Other high-risk factors for developing gestational diabetes include:
  • Women aged 25 years or over
  • A family history of Type 2 Diabetes (mother or father)
  • A family history of Gestational Diabetes, especially from a first-degree relative like a mother or sister
  • Being overweight, obese, or morbidly obese
  • Had Gestational Diabetes in a previous pregnancy
  • Multiple pregnancies in the past
  • Previously gave birth to a large baby (weighing more than 8pds)
  • Gained weight rapidly during the first trimester of pregnancy
  • A previous diagnosis of Polycystic Ovary Syndrome
  • Are of non-Caucasian descent, including African-American, Aboriginal or Torres Strait Islander, Melanesian, Polynesian, Chinese, Southeast Asian, Middle Eastern or Indian background
Screening for gestational diabetes

How do doctors know when to test for Gestational Diabetes?

How do you test for Gestational Diabetes?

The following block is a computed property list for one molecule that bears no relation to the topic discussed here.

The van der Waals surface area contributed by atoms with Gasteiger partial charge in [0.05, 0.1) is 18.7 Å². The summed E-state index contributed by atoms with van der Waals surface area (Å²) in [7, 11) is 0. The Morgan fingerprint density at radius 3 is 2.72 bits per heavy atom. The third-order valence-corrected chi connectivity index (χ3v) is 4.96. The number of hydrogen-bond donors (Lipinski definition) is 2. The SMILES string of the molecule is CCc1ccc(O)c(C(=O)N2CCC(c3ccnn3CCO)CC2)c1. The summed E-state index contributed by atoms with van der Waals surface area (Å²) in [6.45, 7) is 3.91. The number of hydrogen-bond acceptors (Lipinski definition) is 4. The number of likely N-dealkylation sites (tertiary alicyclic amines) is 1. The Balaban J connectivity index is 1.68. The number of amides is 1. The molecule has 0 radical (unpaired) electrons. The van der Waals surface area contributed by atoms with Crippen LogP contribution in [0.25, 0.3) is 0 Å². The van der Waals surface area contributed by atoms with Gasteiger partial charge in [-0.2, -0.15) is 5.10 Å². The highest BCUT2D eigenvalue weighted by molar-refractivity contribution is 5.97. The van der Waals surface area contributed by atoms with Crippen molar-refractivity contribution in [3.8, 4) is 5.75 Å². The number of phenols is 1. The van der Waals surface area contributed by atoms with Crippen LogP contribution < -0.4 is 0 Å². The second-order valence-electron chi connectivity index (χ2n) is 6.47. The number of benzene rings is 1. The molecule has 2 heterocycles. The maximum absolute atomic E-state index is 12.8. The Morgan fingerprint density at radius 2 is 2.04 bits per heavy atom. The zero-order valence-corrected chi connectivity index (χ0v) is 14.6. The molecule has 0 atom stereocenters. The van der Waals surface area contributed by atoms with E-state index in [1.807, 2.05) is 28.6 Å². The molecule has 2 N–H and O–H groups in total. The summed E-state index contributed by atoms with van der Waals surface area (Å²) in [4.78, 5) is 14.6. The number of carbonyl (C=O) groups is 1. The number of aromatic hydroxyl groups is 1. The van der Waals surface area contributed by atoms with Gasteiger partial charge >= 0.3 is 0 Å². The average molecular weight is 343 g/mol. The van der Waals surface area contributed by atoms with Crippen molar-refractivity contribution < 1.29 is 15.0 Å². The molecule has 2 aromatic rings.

All women should be tested for Gestational diabetes at weeks 24-28 gestation, which is during the second trimester. If a woman is at a high risk of Gestational Diabetes, such as being overweight at the beginning of your pregnancy; have previously had gestational diabetes; or a close family member (i.e., mother, father, or sibling) has diabetes, your doctor is likely to screen you earlier for gestational diabetes.

A pregnancy oral glucose tolerance test involves:
  • Fasting overnight (for at least 8 hours)
  • An initial blood test to test fasting glucose levels
  • Drinking a syrupy glucose solution containing 75 grams of glucose